My mother was admitted to the hospital recently for dehydration, bronchitis and pneumonia. When they checked her blood level of Coumadin, it was 10 times higher than normal. The doctors in the emergency room were shocked.
My mother was taking Cymbalta as well as Coumadin. The doctor who prescribed the antidepressant for my mother didn't know about this interaction. It is not listed in the prescribing information. Please warn others of this drug interaction, as it may save someone's life.
Taking the wrong combination of medicines can be lethal. Thank you for alerting us to the potential danger of mixing the blood thinner Coumadin (warfarin) with the antidepressant Cymbalta.
My doctor said that I should be taking an aspirin every day, but my pharmacist said that aspirin doesn't protect women the way it does men. Who's right, and what's the best dose?
A new study of almost 80,000 women who were followed for more than 20 years suggests that women do indeed benefit from aspirin (Archives of Internal Medicine, March 26). The nurses who participated had a lower likelihood of dying of a heart attack if they took aspirin regularly for at least five years. After 10 years, they were also less likely to develop cancer.
Doses ranged from one to 14 standard aspirin tablets a week. Some experts have suggested that the optimal dose to protect against heart attacks is about 160 mg daily - half a regular tablet. No one should take aspirin daily without medical supervision, since it can damage the digestive tract and interact with other medications.
I was diagnosed with depression and for several years I took antidepressants. The results were unsatisfactory, and I experienced many unpleasant side effects.
Then one year I was hospitalized for a different ailment and was found to be suffering from severe hypothyroidism. I needed Synthroid, not Zoloft.
If any of your readers are being treated for depression and have not had a thyroid test, they should ask for this immediately.
People with underactive thyroid glands may experience a range of symptoms, including depression, apathy and fatigue, as well as weakness, anemia, high cholesterol or mental slowness. Treating such symptoms with an antidepressant instead of thyroid hormone could be counterproductive. Certain antidepressants (particularly lithium, but also drugs such as Paxil or Zoloft in rare cases) have been associated with thyroid imbalances.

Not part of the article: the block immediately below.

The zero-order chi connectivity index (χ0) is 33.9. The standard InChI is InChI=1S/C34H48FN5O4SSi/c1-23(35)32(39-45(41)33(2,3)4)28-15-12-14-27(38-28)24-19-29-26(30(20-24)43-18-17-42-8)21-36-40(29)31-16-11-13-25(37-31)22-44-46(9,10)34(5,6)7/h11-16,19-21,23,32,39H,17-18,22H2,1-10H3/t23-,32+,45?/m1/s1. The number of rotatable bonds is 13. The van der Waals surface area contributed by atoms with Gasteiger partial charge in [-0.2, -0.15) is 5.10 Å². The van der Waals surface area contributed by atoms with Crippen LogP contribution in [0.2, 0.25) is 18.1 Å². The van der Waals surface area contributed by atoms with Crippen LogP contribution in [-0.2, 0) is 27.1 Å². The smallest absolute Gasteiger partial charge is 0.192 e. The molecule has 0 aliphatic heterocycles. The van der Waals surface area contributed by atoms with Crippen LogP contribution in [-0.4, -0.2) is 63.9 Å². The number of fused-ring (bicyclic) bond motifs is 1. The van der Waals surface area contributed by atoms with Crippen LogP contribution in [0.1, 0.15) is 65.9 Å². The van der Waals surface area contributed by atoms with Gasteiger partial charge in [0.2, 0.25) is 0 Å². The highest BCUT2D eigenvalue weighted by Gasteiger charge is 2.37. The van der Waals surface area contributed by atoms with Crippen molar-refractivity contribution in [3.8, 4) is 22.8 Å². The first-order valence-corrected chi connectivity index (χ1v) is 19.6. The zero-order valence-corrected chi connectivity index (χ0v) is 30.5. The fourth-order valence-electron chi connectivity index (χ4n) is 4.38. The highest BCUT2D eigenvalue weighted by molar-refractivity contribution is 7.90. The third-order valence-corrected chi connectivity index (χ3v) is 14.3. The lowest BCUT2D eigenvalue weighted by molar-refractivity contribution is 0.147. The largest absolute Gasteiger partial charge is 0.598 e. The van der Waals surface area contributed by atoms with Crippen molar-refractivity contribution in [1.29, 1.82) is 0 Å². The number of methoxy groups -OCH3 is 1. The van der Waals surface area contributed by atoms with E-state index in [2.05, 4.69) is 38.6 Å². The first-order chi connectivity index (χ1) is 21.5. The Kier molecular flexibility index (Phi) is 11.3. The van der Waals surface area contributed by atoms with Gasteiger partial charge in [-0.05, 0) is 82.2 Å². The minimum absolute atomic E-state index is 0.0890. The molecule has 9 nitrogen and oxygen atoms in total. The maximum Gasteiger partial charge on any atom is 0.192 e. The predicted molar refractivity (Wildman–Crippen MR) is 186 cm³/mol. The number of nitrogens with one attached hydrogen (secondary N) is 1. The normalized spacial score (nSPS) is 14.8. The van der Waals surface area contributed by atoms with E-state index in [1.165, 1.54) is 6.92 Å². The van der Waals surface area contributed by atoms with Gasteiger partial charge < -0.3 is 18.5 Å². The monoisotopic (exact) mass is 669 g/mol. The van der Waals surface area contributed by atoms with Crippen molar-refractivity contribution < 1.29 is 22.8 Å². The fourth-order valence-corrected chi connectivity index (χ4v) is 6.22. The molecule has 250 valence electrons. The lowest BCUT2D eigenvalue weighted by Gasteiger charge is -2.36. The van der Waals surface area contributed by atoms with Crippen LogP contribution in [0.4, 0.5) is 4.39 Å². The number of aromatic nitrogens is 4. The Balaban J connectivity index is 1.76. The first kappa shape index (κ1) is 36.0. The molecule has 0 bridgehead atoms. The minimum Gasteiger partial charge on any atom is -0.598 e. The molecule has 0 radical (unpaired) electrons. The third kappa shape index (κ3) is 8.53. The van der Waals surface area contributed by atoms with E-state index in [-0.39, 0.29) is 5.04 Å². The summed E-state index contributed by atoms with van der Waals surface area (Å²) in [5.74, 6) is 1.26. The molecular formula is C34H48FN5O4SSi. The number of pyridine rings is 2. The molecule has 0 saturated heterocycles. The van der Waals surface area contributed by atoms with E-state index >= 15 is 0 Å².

Like some of your readers, I get cracked fingers when it's cold. This year I decided to try something different. I had a split at the end of my thumb. I put Super Glue on it, held it together and let it dry. It worked beautifully.
Physicians have been using a product similar to instant glue to close cuts. The cyanoacrylate glue they use is called Dermabond. This is also available to consumers in Band-Aid brand Liquid Bandage. It may be less irritating to the skin than household instant adhesives such as Super Glue or Krazy Glue.
I am interested in purchasing flatulence filters. My mom has severe gas problems and is taking charcoal tablets, but the problem is still noticeable. I would like to try the filters. I have checked a couple of drugstores but have had no luck.
Search the Web for the GasBGon flatulence filter seat cushions (www.gasbgon.com). It contains activated charcoal to trap odors from the digestive tract. The same company (Dairiair at 877-427-2466) also makes underwear with activated charcoal woven into the fabric. These carbonized undies reduce the problem of unpleasant smells.
Last summer you ran a letter from a woman who reported that gin-soaked raisins had helped both her arthritis and restless legs syndrome (RLS). I have RLS and have been trying this remedy after dinner ever since.
I am happy to report that those silly little raisins have gone a long way toward moderating the problem for me. I can once again watch a few hours of TV in the evening without wanting to crawl out of my skin.
We have been writing about gin-soaked raisins since 1994. We have no idea why some people find them so helpful for arthritis pain.
Last July we received this letter from a reader: "I read about your home remedy of white raisins soaked in gin to help arthritis pain. I tried this and found only a moderate improvement in arthritis pain. But after two weeks of treatment I noticed a marked improvement in RLS.
"Have others reported this seeming cure? I used to experience RLS two or three times a week, but have not had a recurrence since beginning the gin/white raisin treatment."
I am 70. When I was 13, my mother told me to use rubbing alcohol as a deodorant. It works. All my children use this cheap remedy, and now their families do, too!
Thanks for sharing your approach. We have also heard from readers who use white vinegar or Listerine under their arms to fight odor. Others are enthusiastic about topical milk of magnesia for this purpose.
In their column, Joe and Teresa Graedon answer letters from readers. Write to them in care of this newspaper or e-mail them via their Web site: PeoplesPharmacy.com.